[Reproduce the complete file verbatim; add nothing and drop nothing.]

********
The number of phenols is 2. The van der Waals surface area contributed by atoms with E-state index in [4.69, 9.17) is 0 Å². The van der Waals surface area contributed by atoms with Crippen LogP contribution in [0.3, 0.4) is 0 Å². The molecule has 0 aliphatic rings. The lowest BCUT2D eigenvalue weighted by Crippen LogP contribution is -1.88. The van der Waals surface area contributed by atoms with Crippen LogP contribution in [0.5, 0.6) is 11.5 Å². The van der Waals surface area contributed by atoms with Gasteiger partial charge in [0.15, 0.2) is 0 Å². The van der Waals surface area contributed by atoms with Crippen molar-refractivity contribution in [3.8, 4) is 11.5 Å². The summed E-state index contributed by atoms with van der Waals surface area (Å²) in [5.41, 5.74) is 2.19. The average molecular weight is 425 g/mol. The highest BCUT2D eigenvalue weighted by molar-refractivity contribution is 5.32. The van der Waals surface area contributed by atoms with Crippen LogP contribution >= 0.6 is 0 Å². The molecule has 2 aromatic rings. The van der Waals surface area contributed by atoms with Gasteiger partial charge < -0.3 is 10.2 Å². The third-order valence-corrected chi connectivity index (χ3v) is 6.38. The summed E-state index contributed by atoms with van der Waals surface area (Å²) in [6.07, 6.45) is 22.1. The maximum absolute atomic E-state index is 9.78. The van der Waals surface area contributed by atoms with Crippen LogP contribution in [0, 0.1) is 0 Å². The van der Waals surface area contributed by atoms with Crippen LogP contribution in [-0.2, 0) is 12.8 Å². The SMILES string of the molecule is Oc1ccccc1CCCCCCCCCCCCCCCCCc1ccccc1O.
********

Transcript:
The number of phenols is 2. The van der Waals surface area contributed by atoms with E-state index in [4.69, 9.17) is 0 Å². The van der Waals surface area contributed by atoms with Crippen LogP contribution in [0.3, 0.4) is 0 Å². The molecule has 0 aliphatic rings. The lowest BCUT2D eigenvalue weighted by Crippen LogP contribution is -1.88. The van der Waals surface area contributed by atoms with Crippen LogP contribution in [0.5, 0.6) is 11.5 Å². The van der Waals surface area contributed by atoms with Gasteiger partial charge in [0.15, 0.2) is 0 Å². The van der Waals surface area contributed by atoms with Crippen molar-refractivity contribution in [3.8, 4) is 11.5 Å². The summed E-state index contributed by atoms with van der Waals surface area (Å²) in [5.41, 5.74) is 2.19. The average molecular weight is 425 g/mol. The highest BCUT2D eigenvalue weighted by molar-refractivity contribution is 5.32. The van der Waals surface area contributed by atoms with Crippen LogP contribution >= 0.6 is 0 Å². The molecule has 2 aromatic rings. The van der Waals surface area contributed by atoms with Gasteiger partial charge < -0.3 is 10.2 Å². The third-order valence-corrected chi connectivity index (χ3v) is 6.38. The summed E-state index contributed by atoms with van der Waals surface area (Å²) in [6.07, 6.45) is 22.1. The maximum absolute atomic E-state index is 9.78. The van der Waals surface area contributed by atoms with Crippen LogP contribution in [0, 0.1) is 0 Å². The van der Waals surface area contributed by atoms with Crippen LogP contribution in [-0.2, 0) is 12.8 Å². The SMILES string of the molecule is Oc1ccccc1CCCCCCCCCCCCCCCCCc1ccccc1O.